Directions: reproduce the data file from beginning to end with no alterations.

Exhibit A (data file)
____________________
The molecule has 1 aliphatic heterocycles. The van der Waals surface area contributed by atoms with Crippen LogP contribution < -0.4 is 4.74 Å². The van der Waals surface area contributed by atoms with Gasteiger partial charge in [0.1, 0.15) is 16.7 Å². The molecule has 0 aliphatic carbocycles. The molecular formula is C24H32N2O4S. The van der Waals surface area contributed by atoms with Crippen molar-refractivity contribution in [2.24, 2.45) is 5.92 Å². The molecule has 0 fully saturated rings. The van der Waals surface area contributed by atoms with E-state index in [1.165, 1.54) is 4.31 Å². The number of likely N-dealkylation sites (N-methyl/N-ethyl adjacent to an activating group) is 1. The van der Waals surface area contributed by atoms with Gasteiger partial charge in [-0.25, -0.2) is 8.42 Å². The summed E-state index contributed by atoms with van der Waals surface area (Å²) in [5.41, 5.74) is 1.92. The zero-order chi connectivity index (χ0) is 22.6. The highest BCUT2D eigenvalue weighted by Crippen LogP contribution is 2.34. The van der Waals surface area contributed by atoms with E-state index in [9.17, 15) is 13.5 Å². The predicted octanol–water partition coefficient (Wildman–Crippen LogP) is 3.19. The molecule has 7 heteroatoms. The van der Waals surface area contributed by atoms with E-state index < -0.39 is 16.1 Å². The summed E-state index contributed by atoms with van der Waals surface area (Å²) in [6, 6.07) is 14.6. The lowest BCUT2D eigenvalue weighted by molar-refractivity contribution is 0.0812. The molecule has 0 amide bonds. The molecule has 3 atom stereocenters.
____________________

The molecule has 1 aliphatic heterocycles. The van der Waals surface area contributed by atoms with Crippen LogP contribution < -0.4 is 4.74 Å². The van der Waals surface area contributed by atoms with Gasteiger partial charge in [0.1, 0.15) is 16.7 Å². The molecule has 0 aliphatic carbocycles. The molecular formula is C24H32N2O4S. The van der Waals surface area contributed by atoms with Crippen molar-refractivity contribution in [2.24, 2.45) is 5.92 Å². The molecule has 0 fully saturated rings. The van der Waals surface area contributed by atoms with E-state index in [1.165, 1.54) is 4.31 Å². The number of likely N-dealkylation sites (N-methyl/N-ethyl adjacent to an activating group) is 1. The van der Waals surface area contributed by atoms with Gasteiger partial charge in [-0.25, -0.2) is 8.42 Å². The summed E-state index contributed by atoms with van der Waals surface area (Å²) in [5.41, 5.74) is 1.92. The zero-order chi connectivity index (χ0) is 22.6. The highest BCUT2D eigenvalue weighted by Crippen LogP contribution is 2.34. The van der Waals surface area contributed by atoms with E-state index in [9.17, 15) is 13.5 Å². The predicted octanol–water partition coefficient (Wildman–Crippen LogP) is 3.19. The molecule has 7 heteroatoms. The van der Waals surface area contributed by atoms with E-state index < -0.39 is 16.1 Å². The summed E-state index contributed by atoms with van der Waals surface area (Å²) in [6, 6.07) is 14.6. The lowest BCUT2D eigenvalue weighted by molar-refractivity contribution is 0.0812. The molecule has 0 amide bonds. The molecule has 3 atom stereocenters.